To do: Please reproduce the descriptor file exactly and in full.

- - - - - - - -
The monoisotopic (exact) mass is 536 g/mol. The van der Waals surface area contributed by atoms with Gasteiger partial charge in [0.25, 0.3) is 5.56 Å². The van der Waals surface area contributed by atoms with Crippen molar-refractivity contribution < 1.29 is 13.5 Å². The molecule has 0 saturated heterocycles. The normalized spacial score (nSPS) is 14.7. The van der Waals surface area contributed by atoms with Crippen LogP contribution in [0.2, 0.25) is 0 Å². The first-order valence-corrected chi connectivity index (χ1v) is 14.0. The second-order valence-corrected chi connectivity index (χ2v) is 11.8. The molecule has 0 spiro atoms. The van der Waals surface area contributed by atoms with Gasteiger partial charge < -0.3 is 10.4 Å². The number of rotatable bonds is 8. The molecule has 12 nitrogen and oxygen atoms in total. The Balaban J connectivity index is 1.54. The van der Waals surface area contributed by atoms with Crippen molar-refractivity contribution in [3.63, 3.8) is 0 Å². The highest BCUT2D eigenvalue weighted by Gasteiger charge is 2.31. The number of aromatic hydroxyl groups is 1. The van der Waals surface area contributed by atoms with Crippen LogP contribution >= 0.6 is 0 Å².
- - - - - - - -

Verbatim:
The monoisotopic (exact) mass is 536 g/mol. The van der Waals surface area contributed by atoms with Gasteiger partial charge in [0.25, 0.3) is 5.56 Å². The van der Waals surface area contributed by atoms with Crippen molar-refractivity contribution < 1.29 is 13.5 Å². The molecule has 0 saturated heterocycles. The normalized spacial score (nSPS) is 14.7. The van der Waals surface area contributed by atoms with Crippen LogP contribution in [0.2, 0.25) is 0 Å². The first-order valence-corrected chi connectivity index (χ1v) is 14.0. The second-order valence-corrected chi connectivity index (χ2v) is 11.8. The molecule has 0 spiro atoms. The van der Waals surface area contributed by atoms with Gasteiger partial charge < -0.3 is 10.4 Å². The number of rotatable bonds is 8. The molecule has 12 nitrogen and oxygen atoms in total. The Balaban J connectivity index is 1.54. The van der Waals surface area contributed by atoms with Crippen molar-refractivity contribution in [3.63, 3.8) is 0 Å². The highest BCUT2D eigenvalue weighted by Gasteiger charge is 2.31. The number of aromatic hydroxyl groups is 1. The van der Waals surface area contributed by atoms with Crippen LogP contribution >= 0.6 is 0 Å².